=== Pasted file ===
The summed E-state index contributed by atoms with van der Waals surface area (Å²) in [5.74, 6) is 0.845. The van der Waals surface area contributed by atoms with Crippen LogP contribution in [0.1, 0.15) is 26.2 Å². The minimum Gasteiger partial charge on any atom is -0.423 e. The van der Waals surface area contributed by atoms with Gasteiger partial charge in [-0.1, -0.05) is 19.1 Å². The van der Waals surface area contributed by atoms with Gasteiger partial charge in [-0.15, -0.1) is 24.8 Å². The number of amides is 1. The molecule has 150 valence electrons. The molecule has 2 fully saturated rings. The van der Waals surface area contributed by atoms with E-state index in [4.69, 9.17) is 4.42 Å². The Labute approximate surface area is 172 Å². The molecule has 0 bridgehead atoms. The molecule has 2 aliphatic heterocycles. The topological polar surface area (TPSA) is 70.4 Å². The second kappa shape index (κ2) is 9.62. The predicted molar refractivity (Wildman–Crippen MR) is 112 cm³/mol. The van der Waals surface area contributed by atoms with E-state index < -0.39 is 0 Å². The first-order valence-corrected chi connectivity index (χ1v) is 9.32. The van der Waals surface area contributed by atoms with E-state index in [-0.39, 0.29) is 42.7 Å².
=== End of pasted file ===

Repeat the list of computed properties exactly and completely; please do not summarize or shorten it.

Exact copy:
The summed E-state index contributed by atoms with van der Waals surface area (Å²) in [5.74, 6) is 0.845. The van der Waals surface area contributed by atoms with Crippen LogP contribution in [0.1, 0.15) is 26.2 Å². The minimum Gasteiger partial charge on any atom is -0.423 e. The van der Waals surface area contributed by atoms with Gasteiger partial charge in [-0.1, -0.05) is 19.1 Å². The van der Waals surface area contributed by atoms with Gasteiger partial charge in [-0.15, -0.1) is 24.8 Å². The number of amides is 1. The molecule has 150 valence electrons. The molecule has 2 fully saturated rings. The van der Waals surface area contributed by atoms with E-state index in [4.69, 9.17) is 4.42 Å². The Labute approximate surface area is 172 Å². The molecule has 0 bridgehead atoms. The molecule has 2 aliphatic heterocycles. The topological polar surface area (TPSA) is 70.4 Å². The second kappa shape index (κ2) is 9.62. The predicted molar refractivity (Wildman–Crippen MR) is 112 cm³/mol. The van der Waals surface area contributed by atoms with E-state index < -0.39 is 0 Å². The first-order valence-corrected chi connectivity index (χ1v) is 9.32. The van der Waals surface area contributed by atoms with E-state index in [-0.39, 0.29) is 42.7 Å².